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Plumbing condensate return through an F&T trap

tseethoftseethof Posts: 2Member
We replaced the 80 year old steam boiler in our condominium with a one. In the boiler room, the contractor connected the old condensate line, two steam lines (the terminal ends), an F&T trap, a vented feed water system and the boiler like this:

Condensate Line -> Steam Return -> Steam Return -> F&T trap -> Vented Feed Water-> Boiler

It seems to me that the condensate line will be at atmospheric pressure so long as there is no steam or condensate in the F&T trap. But, when steam arrives at the F&T trap, the door to the atmosphere closes, radiators stop taking steam, and steam from the terminal runs will want to flow up the condensate line.

The contractor says some radiator steam traps may have failed. Seems like bad plumbing to me.

Am I missing something?

Comments

  • SteamheadSteamhead Posts: 13,220Member
    Nope. That's called "master trapping" and it's WRONG. Your assessment is correct.

    First off, if any steam does come back to the tank, either fix the bad traps or turn the steam pressure down.

    If this is a system with traps on the radiators, the pressure should probably not be higher than a pound or so. If more pressure is needed to get steam to some radiators, find out why the air isn't getting out of them. If the pressure is too high, the hotter condensate can flash to steam when it hits atmospheric pressure.

    If the guy is concerned about steam reaching the tank and maybe damaging something, he can put an aquastat on the return line near the tank inlet, wired to stop the burner if it gets over 180° or so.

    Where are you located?
    All Steamed Up, Inc.
    "Reducing our country's energy consumption, one system at a time"
    Steam, Vapor & Hot-Water Heating Specialists
    Oil & Gas Burner Service
    Baltimore, MD (USA) and consulting anywhere.
    https://heatinghelp.com/find-a-contractor/detail/all-steamed-up-inc
  • tseethoftseethof Posts: 2Member
    Thanks. The boiler runs 5-7 psi.
    We are in Portland Oregon.
  • Lyle524Lyle524 Posts: 1Member
    So I have a 2" steam main which i have to install an f&t trap at the end of a run. When do i reduce the steam main down to connect to a 3/4" f and t trap? Can i reduce down to a 3/4" valve,strainer,and union. Or does the strainer need to be 2"
  • SteamheadSteamhead Posts: 13,220Member
    tseethof said:

    Thanks. The boiler runs 5-7 psi.

    Why? I bet you could run it on half that. Click on the link in my signature to see some pics of a job where we got the pressure down to ounces.

    All Steamed Up, Inc.
    "Reducing our country's energy consumption, one system at a time"
    Steam, Vapor & Hot-Water Heating Specialists
    Oil & Gas Burner Service
    Baltimore, MD (USA) and consulting anywhere.
    https://heatinghelp.com/find-a-contractor/detail/all-steamed-up-inc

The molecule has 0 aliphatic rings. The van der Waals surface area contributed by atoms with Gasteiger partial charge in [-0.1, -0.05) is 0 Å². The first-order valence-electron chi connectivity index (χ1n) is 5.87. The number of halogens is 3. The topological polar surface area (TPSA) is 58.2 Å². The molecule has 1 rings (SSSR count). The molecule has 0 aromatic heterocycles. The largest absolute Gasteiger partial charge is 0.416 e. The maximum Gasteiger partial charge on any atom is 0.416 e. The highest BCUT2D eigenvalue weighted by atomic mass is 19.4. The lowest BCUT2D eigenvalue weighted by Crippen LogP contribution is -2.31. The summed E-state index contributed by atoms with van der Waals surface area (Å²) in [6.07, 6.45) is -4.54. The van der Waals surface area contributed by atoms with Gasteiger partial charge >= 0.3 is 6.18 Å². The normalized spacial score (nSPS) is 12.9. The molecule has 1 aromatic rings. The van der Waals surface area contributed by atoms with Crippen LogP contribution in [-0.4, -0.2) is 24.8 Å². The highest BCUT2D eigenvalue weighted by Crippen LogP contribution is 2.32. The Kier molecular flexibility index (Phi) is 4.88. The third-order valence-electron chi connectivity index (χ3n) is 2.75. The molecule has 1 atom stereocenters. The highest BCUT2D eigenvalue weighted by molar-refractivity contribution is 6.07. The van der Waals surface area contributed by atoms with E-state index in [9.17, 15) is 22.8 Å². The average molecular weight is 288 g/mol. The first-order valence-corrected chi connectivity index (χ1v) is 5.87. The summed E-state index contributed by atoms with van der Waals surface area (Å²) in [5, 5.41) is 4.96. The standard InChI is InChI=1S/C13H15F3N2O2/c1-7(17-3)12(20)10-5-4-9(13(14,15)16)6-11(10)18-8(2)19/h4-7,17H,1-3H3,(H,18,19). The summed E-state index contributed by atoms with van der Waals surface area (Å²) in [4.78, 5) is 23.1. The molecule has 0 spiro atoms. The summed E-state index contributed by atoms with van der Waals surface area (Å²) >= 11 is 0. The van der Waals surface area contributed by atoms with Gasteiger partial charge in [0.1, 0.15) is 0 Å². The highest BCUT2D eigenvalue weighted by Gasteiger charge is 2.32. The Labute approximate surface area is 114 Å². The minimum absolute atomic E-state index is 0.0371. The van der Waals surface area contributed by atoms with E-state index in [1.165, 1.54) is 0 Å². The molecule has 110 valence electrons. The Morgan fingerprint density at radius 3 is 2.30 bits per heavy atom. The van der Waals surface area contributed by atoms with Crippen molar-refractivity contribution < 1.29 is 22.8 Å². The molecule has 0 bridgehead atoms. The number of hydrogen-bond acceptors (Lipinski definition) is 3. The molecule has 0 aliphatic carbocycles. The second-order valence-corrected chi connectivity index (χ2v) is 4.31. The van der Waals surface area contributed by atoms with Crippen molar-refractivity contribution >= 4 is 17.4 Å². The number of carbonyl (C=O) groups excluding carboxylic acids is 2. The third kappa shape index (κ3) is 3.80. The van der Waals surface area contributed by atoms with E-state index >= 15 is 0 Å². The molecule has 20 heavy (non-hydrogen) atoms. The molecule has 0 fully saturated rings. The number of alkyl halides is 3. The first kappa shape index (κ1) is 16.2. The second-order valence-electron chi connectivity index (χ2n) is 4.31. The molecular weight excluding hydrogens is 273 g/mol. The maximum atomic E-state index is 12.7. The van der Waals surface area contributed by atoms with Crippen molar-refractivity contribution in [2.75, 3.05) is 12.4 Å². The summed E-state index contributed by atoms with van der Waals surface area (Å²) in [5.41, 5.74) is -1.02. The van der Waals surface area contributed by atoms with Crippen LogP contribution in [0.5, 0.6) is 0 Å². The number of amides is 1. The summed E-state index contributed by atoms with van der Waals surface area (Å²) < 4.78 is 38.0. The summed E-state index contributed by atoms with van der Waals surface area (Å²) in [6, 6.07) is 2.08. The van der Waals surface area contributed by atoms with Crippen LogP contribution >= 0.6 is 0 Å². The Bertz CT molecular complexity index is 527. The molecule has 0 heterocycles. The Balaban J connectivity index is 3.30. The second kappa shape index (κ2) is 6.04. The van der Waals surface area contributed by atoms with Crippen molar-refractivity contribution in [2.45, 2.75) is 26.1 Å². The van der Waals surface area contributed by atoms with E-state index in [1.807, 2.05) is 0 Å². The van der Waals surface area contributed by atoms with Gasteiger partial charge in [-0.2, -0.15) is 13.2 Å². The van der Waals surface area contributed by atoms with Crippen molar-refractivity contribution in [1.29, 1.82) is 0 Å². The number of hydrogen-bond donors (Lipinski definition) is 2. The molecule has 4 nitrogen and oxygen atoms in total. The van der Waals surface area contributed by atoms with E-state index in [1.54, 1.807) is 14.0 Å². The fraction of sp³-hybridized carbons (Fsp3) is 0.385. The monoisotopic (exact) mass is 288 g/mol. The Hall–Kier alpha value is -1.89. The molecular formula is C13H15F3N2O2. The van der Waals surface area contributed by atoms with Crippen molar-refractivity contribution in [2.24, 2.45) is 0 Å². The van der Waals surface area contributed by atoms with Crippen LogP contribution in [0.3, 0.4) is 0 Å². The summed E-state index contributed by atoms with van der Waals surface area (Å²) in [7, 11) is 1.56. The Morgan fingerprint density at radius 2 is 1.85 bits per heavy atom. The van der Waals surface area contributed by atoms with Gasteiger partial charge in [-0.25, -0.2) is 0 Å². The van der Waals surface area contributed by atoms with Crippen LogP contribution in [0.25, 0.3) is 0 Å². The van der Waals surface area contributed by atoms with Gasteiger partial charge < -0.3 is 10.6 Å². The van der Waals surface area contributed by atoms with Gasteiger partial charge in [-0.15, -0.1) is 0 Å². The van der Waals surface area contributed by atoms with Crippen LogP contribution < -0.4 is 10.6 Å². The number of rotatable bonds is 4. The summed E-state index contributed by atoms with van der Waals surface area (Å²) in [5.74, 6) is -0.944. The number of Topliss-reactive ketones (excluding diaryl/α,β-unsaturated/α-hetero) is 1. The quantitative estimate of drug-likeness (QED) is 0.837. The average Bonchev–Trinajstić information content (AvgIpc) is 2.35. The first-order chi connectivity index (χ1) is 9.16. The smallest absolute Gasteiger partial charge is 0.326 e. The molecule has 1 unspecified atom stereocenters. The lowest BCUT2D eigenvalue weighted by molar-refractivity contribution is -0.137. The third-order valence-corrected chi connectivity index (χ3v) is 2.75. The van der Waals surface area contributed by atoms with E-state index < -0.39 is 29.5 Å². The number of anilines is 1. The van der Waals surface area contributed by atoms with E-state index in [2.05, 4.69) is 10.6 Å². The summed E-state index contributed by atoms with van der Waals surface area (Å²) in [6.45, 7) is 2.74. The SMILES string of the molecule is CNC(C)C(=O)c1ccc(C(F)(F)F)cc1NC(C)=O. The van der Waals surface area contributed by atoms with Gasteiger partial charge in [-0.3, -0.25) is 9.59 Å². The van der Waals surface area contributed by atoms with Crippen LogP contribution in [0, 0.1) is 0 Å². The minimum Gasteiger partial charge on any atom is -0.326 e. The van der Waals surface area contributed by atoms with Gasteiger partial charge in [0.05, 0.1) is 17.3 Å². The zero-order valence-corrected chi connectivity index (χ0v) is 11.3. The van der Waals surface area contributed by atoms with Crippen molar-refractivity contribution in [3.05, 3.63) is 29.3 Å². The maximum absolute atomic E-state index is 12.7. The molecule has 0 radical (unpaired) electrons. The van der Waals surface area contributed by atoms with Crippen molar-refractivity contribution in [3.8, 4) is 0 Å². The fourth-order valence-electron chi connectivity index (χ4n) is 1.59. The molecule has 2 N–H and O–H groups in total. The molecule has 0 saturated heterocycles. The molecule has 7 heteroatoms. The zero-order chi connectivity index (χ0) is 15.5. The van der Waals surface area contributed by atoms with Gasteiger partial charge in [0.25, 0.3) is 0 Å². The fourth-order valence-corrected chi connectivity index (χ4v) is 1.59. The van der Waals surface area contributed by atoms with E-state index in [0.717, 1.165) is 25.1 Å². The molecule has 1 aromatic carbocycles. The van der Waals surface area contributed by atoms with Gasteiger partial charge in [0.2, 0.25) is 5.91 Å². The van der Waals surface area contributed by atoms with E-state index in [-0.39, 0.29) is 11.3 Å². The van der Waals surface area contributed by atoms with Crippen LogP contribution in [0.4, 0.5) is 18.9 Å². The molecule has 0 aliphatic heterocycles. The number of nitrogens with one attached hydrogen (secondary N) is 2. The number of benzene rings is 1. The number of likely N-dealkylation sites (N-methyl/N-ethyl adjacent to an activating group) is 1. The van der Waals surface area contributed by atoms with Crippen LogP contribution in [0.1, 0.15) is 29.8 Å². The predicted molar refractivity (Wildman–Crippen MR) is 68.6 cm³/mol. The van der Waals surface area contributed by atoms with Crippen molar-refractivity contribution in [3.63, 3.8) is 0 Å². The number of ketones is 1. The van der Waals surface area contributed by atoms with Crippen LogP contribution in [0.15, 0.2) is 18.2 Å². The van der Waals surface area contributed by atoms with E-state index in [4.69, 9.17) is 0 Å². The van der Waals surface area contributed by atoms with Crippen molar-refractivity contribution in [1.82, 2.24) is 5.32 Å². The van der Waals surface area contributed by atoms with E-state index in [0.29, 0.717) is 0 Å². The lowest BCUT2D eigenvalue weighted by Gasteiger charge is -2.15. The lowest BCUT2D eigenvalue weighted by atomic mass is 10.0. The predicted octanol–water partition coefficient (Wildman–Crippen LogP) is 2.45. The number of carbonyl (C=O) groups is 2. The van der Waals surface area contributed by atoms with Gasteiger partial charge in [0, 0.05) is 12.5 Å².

• JUGHNEJUGHNE Posts: 5,859Member
    Lyle524, you should start your own post.
    Include pictures of the end of the steam main if you can.
    How did this work before w/o trap??….something must have changed??
  • dopey27177dopey27177 Posts: 20Member
    The steam trap at the end of run needs to be sizes to the maximum pounds o steam per hour the boiler puts out at the coldest day of the year.

    If you are using a 3/4" steam trap I or one would install a 1" trap as the maximum condensate load is about the same or a 3/4" steam trap. This will give you a larger strainer,

    Remember the capacity of the steam trap is based on the pressure differential of the steam main and the return.

    Your open to the atmosphere condensate pump set/ boiler feed unit will always have steam vapor exiting the vent pipe. In your two pipe system if you have radiator traps blowing steam out of them you will see steam not vapor exiting the vent.
    You can install a thermometer in the condensate receiver to monitor return temperature. If the temperature exceeds 200 degrees you have a series of failed radiator traps.

    One other thing to remember is steam pressure is based on the resistance caused by the piping in the building which was determined when the building was built.

    One consideration is the altitude that the building is at.
    Unless the radiators in the building were sized to heat at a lower steam temperature (not pressure) you may need to fiddle with the pressure.

    at sea level water boils at 212 degrees
    at 500 feet water boils at 211 degrees
    at 1000 feet water boils at 210 degrees
    at 1500 feet water boils at 209 degree
    at 2000 feet water boils at 208 degrees

    Remember an EDR is based on 215 degree steam.

    Steam at 0 psi is 212 degrees
    Steam at 1 PSI is 216 degrees
    Steam at 2 psi is 219 degrees
    Steam at 3 psi is 222 degrees
    Steam at 4 psi is 225 degrees
    Steam at 5 psi is 227 degrees

    Since you are Portland Oregon and you may be in a mountainous location I posted the above values to helpyou determine the proper operating steam pressure.

    One other thing if it worked well before leave the pressure alone.

    These acts and others are in my book
    Steam the Perfect Fluid for Heating and Some of the Problems

    Available at Dan Holohan's library, Amazon, Barns and Noble or the publisher Dorrance in Pittsburgh Pa.

    Jacob Myron
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